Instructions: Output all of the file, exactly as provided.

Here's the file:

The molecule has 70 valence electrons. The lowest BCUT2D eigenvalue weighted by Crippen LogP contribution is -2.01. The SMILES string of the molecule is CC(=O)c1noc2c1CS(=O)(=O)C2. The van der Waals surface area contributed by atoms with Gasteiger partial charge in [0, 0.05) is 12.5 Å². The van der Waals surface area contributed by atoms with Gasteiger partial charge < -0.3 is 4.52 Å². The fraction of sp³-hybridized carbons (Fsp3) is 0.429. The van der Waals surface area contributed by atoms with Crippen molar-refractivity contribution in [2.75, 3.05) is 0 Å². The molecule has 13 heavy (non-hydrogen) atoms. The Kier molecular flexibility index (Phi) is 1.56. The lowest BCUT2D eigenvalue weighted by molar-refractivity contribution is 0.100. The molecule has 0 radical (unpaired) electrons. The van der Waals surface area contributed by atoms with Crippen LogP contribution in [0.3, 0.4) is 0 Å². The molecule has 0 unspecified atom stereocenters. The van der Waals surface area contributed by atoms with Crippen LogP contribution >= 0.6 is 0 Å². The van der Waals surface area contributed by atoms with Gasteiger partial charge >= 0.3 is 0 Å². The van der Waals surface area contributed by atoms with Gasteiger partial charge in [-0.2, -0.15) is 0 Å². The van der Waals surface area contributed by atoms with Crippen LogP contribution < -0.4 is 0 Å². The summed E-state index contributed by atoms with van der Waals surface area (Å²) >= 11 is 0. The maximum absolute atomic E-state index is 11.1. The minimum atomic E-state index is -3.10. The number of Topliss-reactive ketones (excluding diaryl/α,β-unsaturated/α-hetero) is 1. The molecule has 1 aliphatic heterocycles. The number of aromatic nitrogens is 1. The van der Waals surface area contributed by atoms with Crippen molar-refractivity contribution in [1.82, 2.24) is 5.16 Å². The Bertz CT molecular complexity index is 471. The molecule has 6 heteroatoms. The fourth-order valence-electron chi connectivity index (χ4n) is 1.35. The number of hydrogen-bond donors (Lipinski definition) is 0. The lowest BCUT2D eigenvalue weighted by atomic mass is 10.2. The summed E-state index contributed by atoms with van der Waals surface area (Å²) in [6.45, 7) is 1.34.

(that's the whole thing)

The molecule has 70 valence electrons. The lowest BCUT2D eigenvalue weighted by Crippen LogP contribution is -2.01. The SMILES string of the molecule is CC(=O)c1noc2c1CS(=O)(=O)C2. The van der Waals surface area contributed by atoms with Gasteiger partial charge in [0, 0.05) is 12.5 Å². The van der Waals surface area contributed by atoms with Gasteiger partial charge < -0.3 is 4.52 Å². The fraction of sp³-hybridized carbons (Fsp3) is 0.429. The van der Waals surface area contributed by atoms with Crippen molar-refractivity contribution in [2.75, 3.05) is 0 Å². The molecule has 13 heavy (non-hydrogen) atoms. The Kier molecular flexibility index (Phi) is 1.56. The lowest BCUT2D eigenvalue weighted by molar-refractivity contribution is 0.100. The molecule has 0 radical (unpaired) electrons. The van der Waals surface area contributed by atoms with Crippen LogP contribution in [0.3, 0.4) is 0 Å². The molecule has 0 unspecified atom stereocenters. The van der Waals surface area contributed by atoms with Crippen LogP contribution >= 0.6 is 0 Å². The van der Waals surface area contributed by atoms with Gasteiger partial charge >= 0.3 is 0 Å². The van der Waals surface area contributed by atoms with Gasteiger partial charge in [-0.2, -0.15) is 0 Å². The van der Waals surface area contributed by atoms with Crippen LogP contribution < -0.4 is 0 Å². The summed E-state index contributed by atoms with van der Waals surface area (Å²) >= 11 is 0. The maximum absolute atomic E-state index is 11.1. The minimum atomic E-state index is -3.10. The number of Topliss-reactive ketones (excluding diaryl/α,β-unsaturated/α-hetero) is 1. The molecule has 1 aliphatic heterocycles. The number of aromatic nitrogens is 1. The van der Waals surface area contributed by atoms with Crippen molar-refractivity contribution in [1.82, 2.24) is 5.16 Å². The Bertz CT molecular complexity index is 471. The molecule has 6 heteroatoms. The fourth-order valence-electron chi connectivity index (χ4n) is 1.35. The number of hydrogen-bond donors (Lipinski definition) is 0. The lowest BCUT2D eigenvalue weighted by atomic mass is 10.2. The summed E-state index contributed by atoms with van der Waals surface area (Å²) in [6.45, 7) is 1.34.